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The question: I accidentally left a bottle of wine in the trunk of my car and it froze. Is it still fine to drink?

The answer: Welcome to February in the Great White North. Mercifully, your wine should still be okay.

Many liquids are reasonably tolerant to freezing. Fruit juice and milk, for example, suffer little. It's the same with wine. Some people maintain they can taste a difference, but any change in flavour will be extremely subtle. I've known people to advocate freezing a half-empty bottle as a way to prevent it from spoiling in the presence of air. Frozen wine certainly isn't dead. But I'd be less inclined to store a previously frozen wine in a cellar for the long term.

The more crucial concern in this case is with the seal on the bottle. Wine is mostly water. As water freezes, it expands. This can force the cork up and slightly out of the neck, allowing air to creep in. Because air is corrosive to wine, it's important to drink the bottle sooner rather than later. The same issue applies to screw caps, which may become deformed if the frozen liquid reaches the rim, breaching the airtight seal.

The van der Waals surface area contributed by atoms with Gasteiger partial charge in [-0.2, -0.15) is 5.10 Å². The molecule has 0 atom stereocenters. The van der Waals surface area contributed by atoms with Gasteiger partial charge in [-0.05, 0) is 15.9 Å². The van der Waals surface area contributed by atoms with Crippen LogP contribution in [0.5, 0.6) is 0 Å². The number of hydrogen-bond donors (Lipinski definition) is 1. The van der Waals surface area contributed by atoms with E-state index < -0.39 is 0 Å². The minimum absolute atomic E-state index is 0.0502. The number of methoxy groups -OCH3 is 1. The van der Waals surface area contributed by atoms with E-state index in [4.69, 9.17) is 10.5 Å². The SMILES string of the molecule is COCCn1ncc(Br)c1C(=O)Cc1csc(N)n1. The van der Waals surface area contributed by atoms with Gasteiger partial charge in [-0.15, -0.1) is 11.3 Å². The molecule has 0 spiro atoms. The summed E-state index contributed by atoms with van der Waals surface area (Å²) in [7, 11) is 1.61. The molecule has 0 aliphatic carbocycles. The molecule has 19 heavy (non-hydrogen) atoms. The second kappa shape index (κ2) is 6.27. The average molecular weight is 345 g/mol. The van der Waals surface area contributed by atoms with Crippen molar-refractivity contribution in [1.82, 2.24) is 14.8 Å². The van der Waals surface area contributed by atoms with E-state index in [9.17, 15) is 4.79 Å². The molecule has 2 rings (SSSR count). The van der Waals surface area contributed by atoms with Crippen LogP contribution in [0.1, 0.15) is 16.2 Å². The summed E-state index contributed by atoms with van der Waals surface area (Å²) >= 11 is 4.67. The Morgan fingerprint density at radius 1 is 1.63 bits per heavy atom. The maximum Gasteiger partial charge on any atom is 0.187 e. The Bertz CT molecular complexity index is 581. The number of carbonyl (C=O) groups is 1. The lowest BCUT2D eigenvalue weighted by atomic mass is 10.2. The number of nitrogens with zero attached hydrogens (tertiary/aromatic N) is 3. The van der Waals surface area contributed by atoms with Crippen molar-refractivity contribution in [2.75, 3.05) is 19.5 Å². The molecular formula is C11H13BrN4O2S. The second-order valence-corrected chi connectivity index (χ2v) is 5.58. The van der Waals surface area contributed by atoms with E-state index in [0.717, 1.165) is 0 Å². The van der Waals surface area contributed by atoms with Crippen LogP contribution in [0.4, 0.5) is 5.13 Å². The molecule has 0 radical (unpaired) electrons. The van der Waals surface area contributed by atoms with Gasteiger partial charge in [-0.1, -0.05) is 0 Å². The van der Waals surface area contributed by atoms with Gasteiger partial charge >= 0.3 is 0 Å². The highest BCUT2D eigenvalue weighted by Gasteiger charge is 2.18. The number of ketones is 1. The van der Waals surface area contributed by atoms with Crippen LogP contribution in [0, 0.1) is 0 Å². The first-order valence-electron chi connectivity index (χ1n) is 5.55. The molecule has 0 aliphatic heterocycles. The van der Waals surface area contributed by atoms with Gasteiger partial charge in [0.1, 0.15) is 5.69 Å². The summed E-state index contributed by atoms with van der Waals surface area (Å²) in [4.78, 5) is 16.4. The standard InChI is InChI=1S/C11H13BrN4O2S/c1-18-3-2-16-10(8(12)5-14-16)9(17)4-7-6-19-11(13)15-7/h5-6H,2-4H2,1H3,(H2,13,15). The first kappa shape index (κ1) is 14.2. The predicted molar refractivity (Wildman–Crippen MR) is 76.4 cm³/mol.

Incidentally, freezing can cause a visible change in the wine in the form of potassium tartrate crystals. Sometimes called "wine diamonds," these resemble little shards of glass but are perfectly harmless. Tartaric acid occurs naturally in wine, and when the liquid is chilled, the acid combines with potassium to precipitate out of solution. The crystals will usually drop to the bottom of the bottle, but occasionally a few will adhere to the surface of a freshly pulled cork.

If you've accidentally frozen a wine, either in the trunk or because you've chilled it too long in the freezer (I've been guilty on both counts), let it thaw at room temperature. Under no circumstances should you microwave it, at least not with the cork still lodged in the neck. If you mistakenly set the timer to, say, two hours rather than two minutes (am I the only person who finds microwave control panels unnecessarily complicated?), you could end up dealing with a mess of real glass crystals.

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E-mail your wine and spirits questions to Beppi Crosariol. Look for answers to select questions to appear in the Wine & Spirits newsletter and on The Globe and Mail website.